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Katrina evacuee takes Saints players to school

If New Orleans' famed French Quarter had a kids club, this is likely how it would look. The scene made third-grader Paul Kohnke, displaced by Hurricane Katrina, feel at home, if only for a moment.

HOUSTON (Dec. 6, 2005) -- If New Orleans' famed French Quarter had a kids club, this is likely how it would look. The scene made third-grader Paul Kohnke, displaced by Hurricane Katrina, feel at home, if only for a moment.

Children with multicolored Mardi Gras beads around their necks joined a duo of New Orleans Saints dancing wildly to the pulsing beat of a Zydeco band in between bites of beignets and king cake Dec. 6 at Houston's Fay School.

"This is so cool," Paul said. "I can't believe it. It reminds me of home."

Paul, who loves the Saints, won the "NFL Take a Player to School" contest this summer. But when his name was drawn, Katrina had already ravaged New Orleans, and the NFL couldn't find him. The Kohnkes, who relocated to Houston, eventually returned to check on their home in the Uptown section of the city and found the package announcing the good news.

Instead of waiting until Paul could return home, the NFL, Saints and Houston Texans decided to throw an early Mardi Gras celebration for him at his new school.

Saints defensive ends Tony Bryant and Charles Grant, wearing T-shirts that read "Be A Saint," escorted Paul and his brother James, 11, to school in a limo. Quiet and shy, Paul, clad in Grant's No. 94 jersey, waited several minutes before haltingly asking the players a question.

"Who is the hardest quarterback to sack," Paul asked, drawing a chuckle from both players, but no answer.

Paul has been able to quickly mesh with his classmates and get on track at his new school. His teacher, Laurie Dreyfuss, said he's a great student and is so conscientious that when told to wear a Saints jersey to school, he worried that he'd get in trouble for violating the school's dress code.

Bryant applauded Paul for adjusting to his new school and said changing schools was his biggest fear as a child.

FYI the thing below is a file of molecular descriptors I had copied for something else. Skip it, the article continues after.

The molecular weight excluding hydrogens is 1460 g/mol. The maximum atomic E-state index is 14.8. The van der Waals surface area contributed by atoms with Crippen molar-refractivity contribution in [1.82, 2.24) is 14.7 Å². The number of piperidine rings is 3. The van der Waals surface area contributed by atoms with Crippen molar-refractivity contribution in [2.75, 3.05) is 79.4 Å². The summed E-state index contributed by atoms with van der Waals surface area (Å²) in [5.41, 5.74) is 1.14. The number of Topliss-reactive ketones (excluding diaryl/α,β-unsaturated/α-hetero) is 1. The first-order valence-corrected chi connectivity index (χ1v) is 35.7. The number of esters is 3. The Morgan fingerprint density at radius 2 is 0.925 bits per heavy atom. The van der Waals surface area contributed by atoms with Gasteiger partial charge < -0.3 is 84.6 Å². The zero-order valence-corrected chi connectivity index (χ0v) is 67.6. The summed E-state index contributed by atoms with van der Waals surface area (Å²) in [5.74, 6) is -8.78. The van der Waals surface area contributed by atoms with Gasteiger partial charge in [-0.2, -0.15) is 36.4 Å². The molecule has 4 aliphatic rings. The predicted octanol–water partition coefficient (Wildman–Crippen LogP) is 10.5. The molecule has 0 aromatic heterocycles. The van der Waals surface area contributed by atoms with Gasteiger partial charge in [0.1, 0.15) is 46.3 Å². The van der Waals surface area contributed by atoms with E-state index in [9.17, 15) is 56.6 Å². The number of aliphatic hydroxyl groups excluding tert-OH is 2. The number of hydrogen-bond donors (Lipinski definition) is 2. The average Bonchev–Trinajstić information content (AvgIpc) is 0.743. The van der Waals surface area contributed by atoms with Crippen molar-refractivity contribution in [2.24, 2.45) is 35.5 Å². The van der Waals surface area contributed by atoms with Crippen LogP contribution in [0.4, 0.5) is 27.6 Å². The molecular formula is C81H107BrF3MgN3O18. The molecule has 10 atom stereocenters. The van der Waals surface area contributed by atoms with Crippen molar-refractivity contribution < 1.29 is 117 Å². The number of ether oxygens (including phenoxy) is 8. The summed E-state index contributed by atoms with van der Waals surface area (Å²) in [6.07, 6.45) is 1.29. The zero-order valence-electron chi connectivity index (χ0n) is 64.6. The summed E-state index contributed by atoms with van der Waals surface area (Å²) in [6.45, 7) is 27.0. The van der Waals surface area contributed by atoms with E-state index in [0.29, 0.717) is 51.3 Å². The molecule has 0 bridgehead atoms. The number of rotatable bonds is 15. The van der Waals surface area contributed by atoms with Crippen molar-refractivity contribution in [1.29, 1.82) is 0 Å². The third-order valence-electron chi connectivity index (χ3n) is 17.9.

"I thought the worst thing that could happen was to go to another school and have to make new friends," Bryant said.

"It was kind of hard at first," Paul said. "But I did it."

During the ride, Bryant and Grant chatted with Paul, James and their mother, Beth Kohnke, about how they missed the food and flavor of New Orleans. Paul told the players about his football team winning a championship after slight prodding from his mother.

Beth Kohnke said the family will likely have to stay in their cramped apartment in Houston until the spring when repairs to their house in New Orleans should be finished. Her husband has been commuting from Houston to New Orleans for his real estate job.

"I wish my friends in New Orleans could see this," Paul said, chest puffed up, as he got out of the limo with Bryant and Charles to the tune of "When the Saints Go Marching In."

Paul introduced the players to his classmates and was surprised when Travis Johnson and Donovan Morgan of the Houston Texans joined the party. Gumbo, the Saints mascot, and Texans mascot Toro also milled throughout the crowd.

Paul stood gawking at the 6-foot-3, 290-pound Grant as the easygoing player talked to the crowd while resting a huge hand on Paul's slight shoulder.

"You opened your arms to Paul," Grant told the students. "Helping people builds character, leadership, family. America needs a lot of family and friends. Without family and friends, America wouldn't turn the way it turns."

Morgan, a receiver for Houston, related to Paul because his family was also displaced from New Orleans by Katrina. The Texans organization helped his family members find housing in Houston after the storm.

"I've been through the experience, and I know how important it is to have support," he said. "My teammates were there for me."

The players asked if anyone had questions and quickly learned that these third- through fifth-graders weren't afraid to ask anything.

"Y'all haven't been winning very much," 7-year-old Bess Krasoff said, sending the players running for cover. "What are you going to do to win?"

Later they tossed footballs and ran around outside with the children while Grant implored his group to start a chant of "Stay in school!"

Before the party died down, Paul got up on stage and played the washboard with the band. Grant gave Paul a high-five when he was done, and his mother looked wistful as she softly tousled his hair.

"I love hearing the music," she said. "But it makes me homesick."

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